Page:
Do they learn NOTHING?

By Sara Scarlett
September 9th, 2010 at 10:30 am | 3 Comments | Posted in Personal Freedom, Policy, US Politics

Here’s a very informative little vid from the good people over at Reason detailing moves in the US to outlaw Menthol cigarettes:

The move to ban Menthols, and other ”flavoured smokes”, marks the transition to an outright ban on the sale of cigarettes. But I’m just astonished that politicians are moving in this direction.


I’ll say it again.


When has prohibition ever worked? It hasn’t/still isn’t. So why are we even going down this path? Looks like the 2020s are going to be marked with prohibition just like the 1920s was. And once again it will end in failure and costly procedures to have the legislation repealed. Politicians are stupid and Government is a joke.

Famine, like aid, is political

By Timothy Cox
September 7th, 2010 at 4:45 pm | 1 Comment | Posted in International Development, Policy

In today’s WSJfood-shortages-in-the-horn-of-africa development economist and Aid Watch blogger, William Easterly, reviews Peter Gill’s new book on Ethiopia since Live Aid, “Famine and Foreigners”. Well worth reading if only for Easterly’s concise, but tragically accurate, summary of Ethiopia’s perpetual trouble with food insecurity over the last few decades:

“If it were possible to sum up in one sentence Ethiopia’s struggles with famine over the past quarter-century, I’d suggest this: It’s not the rains, it’s the rulers. As Peter Gill makes clear in his well-turned account of the country’s miseries since the 1984-85 famine and the Live Aid concert meant to relieve it, drought has not been as devastating to Ethiopians as their own autocratic governments.”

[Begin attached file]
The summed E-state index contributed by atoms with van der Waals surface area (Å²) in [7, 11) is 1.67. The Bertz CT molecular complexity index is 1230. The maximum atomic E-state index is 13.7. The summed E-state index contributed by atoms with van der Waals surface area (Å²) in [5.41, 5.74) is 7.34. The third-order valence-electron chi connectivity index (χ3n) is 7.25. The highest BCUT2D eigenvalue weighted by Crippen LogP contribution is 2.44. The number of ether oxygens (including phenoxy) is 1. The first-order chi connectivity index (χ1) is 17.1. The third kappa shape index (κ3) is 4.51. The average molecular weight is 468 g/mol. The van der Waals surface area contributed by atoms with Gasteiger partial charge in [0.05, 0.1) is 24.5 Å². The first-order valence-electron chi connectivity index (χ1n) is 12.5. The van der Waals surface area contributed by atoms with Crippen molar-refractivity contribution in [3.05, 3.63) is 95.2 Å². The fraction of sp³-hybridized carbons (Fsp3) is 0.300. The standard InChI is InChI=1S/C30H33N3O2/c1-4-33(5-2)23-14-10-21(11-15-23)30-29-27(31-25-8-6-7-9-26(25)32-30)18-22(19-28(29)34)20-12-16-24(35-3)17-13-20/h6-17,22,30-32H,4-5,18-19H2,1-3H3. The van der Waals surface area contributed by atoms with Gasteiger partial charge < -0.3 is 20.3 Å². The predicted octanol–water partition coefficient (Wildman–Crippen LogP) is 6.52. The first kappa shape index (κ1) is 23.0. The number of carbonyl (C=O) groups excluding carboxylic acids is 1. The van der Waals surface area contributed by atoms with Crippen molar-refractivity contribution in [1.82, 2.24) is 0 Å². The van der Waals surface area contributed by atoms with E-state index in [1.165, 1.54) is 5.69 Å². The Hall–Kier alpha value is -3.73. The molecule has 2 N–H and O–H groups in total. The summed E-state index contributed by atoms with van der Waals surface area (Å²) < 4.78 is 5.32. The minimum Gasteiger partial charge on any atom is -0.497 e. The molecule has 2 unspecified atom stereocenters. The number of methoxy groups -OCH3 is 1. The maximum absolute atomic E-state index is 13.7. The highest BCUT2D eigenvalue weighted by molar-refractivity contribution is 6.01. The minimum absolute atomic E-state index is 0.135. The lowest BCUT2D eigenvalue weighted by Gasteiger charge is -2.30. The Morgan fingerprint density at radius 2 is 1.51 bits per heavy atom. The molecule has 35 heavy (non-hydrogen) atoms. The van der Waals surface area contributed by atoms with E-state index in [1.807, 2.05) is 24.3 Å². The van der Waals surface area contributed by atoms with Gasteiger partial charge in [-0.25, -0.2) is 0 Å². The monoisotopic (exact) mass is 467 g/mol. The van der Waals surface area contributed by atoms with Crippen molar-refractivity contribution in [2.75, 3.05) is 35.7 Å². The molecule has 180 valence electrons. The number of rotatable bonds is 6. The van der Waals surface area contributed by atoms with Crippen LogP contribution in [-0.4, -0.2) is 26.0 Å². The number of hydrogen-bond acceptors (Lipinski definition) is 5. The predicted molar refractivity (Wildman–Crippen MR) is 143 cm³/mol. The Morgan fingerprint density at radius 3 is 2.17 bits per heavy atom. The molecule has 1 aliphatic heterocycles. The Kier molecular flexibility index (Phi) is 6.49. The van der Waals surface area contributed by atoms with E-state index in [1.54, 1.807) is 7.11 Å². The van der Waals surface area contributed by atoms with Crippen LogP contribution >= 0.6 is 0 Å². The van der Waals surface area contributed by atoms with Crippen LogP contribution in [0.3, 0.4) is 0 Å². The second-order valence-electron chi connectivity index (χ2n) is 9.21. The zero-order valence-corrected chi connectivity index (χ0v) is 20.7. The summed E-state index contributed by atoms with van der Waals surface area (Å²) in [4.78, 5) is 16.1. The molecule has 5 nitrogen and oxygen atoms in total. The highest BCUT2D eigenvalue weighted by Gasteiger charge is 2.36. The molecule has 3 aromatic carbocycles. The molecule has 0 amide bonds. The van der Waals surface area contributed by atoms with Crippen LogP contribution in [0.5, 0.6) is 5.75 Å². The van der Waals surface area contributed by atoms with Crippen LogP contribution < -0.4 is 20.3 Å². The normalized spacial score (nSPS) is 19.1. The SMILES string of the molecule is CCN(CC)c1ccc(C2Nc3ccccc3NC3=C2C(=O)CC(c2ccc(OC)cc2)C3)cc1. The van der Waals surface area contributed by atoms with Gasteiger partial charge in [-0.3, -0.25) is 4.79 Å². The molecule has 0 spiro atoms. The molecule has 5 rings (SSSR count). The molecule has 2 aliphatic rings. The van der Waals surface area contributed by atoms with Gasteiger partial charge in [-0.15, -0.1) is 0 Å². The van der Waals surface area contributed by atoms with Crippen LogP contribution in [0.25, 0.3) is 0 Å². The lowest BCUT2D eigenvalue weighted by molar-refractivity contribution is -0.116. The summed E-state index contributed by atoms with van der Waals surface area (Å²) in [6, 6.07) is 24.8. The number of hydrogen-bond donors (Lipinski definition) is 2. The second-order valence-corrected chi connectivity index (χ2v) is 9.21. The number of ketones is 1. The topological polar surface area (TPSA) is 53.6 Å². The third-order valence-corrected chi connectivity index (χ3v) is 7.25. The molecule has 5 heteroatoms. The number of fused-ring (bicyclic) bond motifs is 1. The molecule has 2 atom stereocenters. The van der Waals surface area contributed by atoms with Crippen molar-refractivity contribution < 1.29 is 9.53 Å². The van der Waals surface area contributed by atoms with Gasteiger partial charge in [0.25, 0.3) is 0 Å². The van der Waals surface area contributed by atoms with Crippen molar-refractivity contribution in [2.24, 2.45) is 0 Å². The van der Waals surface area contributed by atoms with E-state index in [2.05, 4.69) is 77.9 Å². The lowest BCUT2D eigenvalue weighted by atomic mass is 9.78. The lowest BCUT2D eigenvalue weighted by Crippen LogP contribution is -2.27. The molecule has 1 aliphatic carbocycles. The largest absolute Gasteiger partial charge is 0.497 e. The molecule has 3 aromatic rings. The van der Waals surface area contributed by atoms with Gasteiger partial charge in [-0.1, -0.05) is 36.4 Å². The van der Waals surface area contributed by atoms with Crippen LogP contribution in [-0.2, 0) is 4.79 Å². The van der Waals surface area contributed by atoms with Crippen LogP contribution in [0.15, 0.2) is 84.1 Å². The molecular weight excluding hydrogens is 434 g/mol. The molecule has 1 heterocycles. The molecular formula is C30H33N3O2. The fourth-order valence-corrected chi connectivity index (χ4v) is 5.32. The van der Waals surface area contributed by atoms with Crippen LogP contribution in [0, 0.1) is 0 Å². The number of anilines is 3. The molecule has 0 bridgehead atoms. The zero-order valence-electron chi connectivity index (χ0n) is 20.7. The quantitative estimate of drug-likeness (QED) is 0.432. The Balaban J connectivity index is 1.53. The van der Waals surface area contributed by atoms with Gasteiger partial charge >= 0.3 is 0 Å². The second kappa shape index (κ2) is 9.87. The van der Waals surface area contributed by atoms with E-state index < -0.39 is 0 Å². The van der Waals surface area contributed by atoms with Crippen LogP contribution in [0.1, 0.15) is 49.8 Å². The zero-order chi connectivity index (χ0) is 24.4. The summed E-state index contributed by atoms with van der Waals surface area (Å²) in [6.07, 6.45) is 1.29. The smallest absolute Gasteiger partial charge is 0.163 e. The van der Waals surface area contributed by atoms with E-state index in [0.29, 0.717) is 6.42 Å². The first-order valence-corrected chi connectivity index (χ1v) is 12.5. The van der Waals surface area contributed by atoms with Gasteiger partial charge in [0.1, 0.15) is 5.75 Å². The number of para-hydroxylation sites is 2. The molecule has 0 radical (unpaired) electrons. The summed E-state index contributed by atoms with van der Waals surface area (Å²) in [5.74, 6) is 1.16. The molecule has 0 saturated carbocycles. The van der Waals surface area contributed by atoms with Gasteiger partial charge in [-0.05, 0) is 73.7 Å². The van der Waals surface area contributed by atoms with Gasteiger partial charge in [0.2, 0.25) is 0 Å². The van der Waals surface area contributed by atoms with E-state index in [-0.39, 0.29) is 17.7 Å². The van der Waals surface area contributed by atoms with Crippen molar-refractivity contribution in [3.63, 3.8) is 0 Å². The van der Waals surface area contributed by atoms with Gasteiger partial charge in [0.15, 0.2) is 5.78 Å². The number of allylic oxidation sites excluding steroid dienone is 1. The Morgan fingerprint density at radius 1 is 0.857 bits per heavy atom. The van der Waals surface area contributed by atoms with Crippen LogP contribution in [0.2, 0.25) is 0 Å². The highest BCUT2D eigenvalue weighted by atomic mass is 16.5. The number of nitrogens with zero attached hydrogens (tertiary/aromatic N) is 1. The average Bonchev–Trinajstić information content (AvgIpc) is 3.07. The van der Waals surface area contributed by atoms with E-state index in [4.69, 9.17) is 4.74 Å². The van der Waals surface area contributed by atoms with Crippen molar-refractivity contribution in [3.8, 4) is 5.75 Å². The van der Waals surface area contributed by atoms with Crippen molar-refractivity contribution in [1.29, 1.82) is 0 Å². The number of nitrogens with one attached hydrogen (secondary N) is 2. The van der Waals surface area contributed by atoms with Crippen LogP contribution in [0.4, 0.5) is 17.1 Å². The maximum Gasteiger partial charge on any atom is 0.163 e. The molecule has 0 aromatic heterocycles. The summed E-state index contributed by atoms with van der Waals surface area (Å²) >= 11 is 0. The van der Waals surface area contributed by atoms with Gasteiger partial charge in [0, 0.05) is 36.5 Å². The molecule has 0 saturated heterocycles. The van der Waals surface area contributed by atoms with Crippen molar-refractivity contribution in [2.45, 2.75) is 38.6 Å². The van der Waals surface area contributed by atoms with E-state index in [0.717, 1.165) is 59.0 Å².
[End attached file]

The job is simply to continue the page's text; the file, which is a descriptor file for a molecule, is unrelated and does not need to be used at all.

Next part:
Unfortunately, many western NGOs find it inconvenient to recognise this fact and continue to tow the donor-friendly line of “climate change” as the primary causal factor for food shortages in the developing world. Great for western public relations, less helpful for the average Ethiopian, who would probably prefer to be given the opportunity to own land, trade freely and drag themselves out of poverty, than see foreign aid spent on useful projects like this, or this.

The last “naturally” caused famine in Northern Europe occurred in Finland in 1866–1868. The cause? Climate change, of course: unusually wet summer in ’66, then exceptionally harsh winter and spring in ’67. The actual cause: Poor infrastructure and communication linkages restricted trade and when it became evident a crisis was mounting the Finnish government refused to borrow money from abroad for fear of devaluing its newly introduced currency. By the time Rothschild’s came to the rescue with loans, it was too late and almost 15 per cent of the population was to perish.

Thankfully today, most of Europe has moved beyond oppressive systems of governance capable of starving entire populations for political reasons. The ability to exchange goods freely and the incentive, through ownership, to develop, improve and protect land helps to mitigate the effects of climatic fluctuations.  Ethiopians are intentionally prohibited  these luxuries. And their citizens are unlikely to benefit from the continued tunnel vision of western  NGOs, rock stars and governments intent upon perusing, and funding, their own agendas. Gill and Easterly recognise this: DfID, with its donation of £132m in bilateral aid to the Ethiopian government  in 2009, seems not to.